There are many dishes people traditionally look forward to on Thanksgiving-mashed potatoes and gravy, cranberry sauce, pumpkin pie, etc.-but the most important of all is the turkey. When you set a nice, big, well-roasted turkey down in the center of your table, you know you’ve taken care of the single most important element of the meal.
Though there are some less conventional ways of cooking the Thanksgiving turkey that people have come up with over the years that can be quite good, including cooking it in a deep fryer or a smoker, we’ll be looking at the tried and true standard method of oven roasting.
Assuming you’re starting with a frozen turkey, you’ll need to allow sufficient time to defrost it. As a rule of thumb, figure at least five hours per pound in the refrigerator to defrost. So if you have an 18 pound bird, and you intend to start cooking it at noon on Thursday, count back a good 90 hours. Figure Sunday afternoon as a good time to transfer it from the freezer to the refrigerator.
Make sure that it’s in some kind of a pan or something to catch the drippings, because as it thaws it can leak out of its bag.
When it comes time to prepare your turkey, first ensure that you have washed your hands, and every kitchen surface you will use is clean. (Clean them thoroughly after you’re done as well, as raw poultry can have dangerous bacteria, and you don’t want to contaminate other food.)
Preheat your oven to 325-350 degrees Fahrenheit.
Remove the neck and giblets from the body cavities. Refrigerate them if you’re going to use them, otherwise discard them. Rinse the turkey inside and out with cold water. Pat dry with paper towels.
Rubbing some butter or olive oil on the outside of the turkey will help the skin to brown in the oven. Then rub salt and pepper and your preferred spices into the turkey.
Place the turkey onto a roasting pan. If you are stuffing your turkey, now is the time to add the stuffing. If the turkey did not come pre-tied, or you undid it to add the stuffing, tie the legs together with kitchen twine and tuck the wings under the shoulders so no part of the turkey is sticking out and absorbing extra heat.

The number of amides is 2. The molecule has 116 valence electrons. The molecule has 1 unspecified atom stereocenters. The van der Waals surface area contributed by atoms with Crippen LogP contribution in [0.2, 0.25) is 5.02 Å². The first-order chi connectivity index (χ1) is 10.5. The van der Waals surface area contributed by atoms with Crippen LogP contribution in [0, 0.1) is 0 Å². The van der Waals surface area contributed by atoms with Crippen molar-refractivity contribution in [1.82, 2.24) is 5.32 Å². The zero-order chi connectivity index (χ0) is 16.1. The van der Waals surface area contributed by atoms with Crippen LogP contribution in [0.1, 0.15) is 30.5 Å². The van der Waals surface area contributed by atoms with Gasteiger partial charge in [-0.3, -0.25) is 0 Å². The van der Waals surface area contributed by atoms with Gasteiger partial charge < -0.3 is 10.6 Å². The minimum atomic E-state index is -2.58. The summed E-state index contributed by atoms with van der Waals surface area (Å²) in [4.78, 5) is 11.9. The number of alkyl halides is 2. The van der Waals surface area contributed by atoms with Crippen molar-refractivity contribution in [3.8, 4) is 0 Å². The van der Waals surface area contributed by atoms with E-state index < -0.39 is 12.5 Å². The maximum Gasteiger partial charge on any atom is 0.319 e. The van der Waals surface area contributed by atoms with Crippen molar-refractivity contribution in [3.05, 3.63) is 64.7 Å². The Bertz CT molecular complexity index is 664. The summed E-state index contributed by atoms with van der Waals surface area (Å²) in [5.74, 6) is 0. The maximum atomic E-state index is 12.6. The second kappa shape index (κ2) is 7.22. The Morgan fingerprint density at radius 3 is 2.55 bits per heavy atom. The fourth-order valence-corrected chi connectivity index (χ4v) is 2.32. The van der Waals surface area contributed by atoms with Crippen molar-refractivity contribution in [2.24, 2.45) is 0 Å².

If you cook the turkey breast up, as you will likely want to serve it, there is a danger of the breast meat overcooking, as the white meat tends to cook faster. There are different ways to deal with this. The most radical is to cut up the turkey and cook the white meat and the dark meat separately, but you don’t have to go that far. Instead you can cook it with the breast side down, and then flip it breast side up for the last hour. Or you can cook it breast side up with foil covering the breast, removing the foil the last hour to allow the skin to brown.
Basting is optional. It may help the skin to brown, but probably does little to moisten the meat inside, plus you’re losing heat every time you open the oven door. If you do choose to baste, simply use a spoon or turkey baster to pour the juices that have cooked out of the turkey and collected in the pan back over the turkey about every half hour.
Your turkey is done when it reaches an internal temperature of at least 180. The temperature can be ascertained with the use of a meat thermometer. But because it continues to cook for awhile after you remove it from the oven, as soon as it reaches at least 165 you can take it out and it should subsequently get up to 180. Some people find this temperature dries out the meat too much, and they prefer to take it out when their thermometer reads in the 150s, with the temperature then going up to 170 or so after it is taken out of the oven. The risk in doing that-though the risk is less with an organic or heritage turkey-is that that may not be hot enough to kill all the potentially harmful bacteria. So go for 180 if you really want to be safe.
Many turkeys nowadays come with a special heat sensor that pops out when the turkey is done. However, these are generally set to at least 180, which does not account for the fact that the turkey will cook some more once it’s removed from the oven. So relying on that indicator instead of a meat thermometer will likely result in a slightly overcooked turkey.
Anticipate about an hour or so of cooking time per five pounds of turkey, so approximately three hours for a 12-18 pound turkey. If the turkey is stuffed, it will take a little longer to cook. But again, rely on a thermometer, not any estimated cooking time like that.
When you have confirmed that the turkey is done and taken it out of the oven, let it sit for at least 20 minutes before carving and serving it.
“Guide to Roasting a Turkey.” Help With Cooking.
“How to Roast a Turkey.” eHow.
“Talking Turkey.” Epicurious.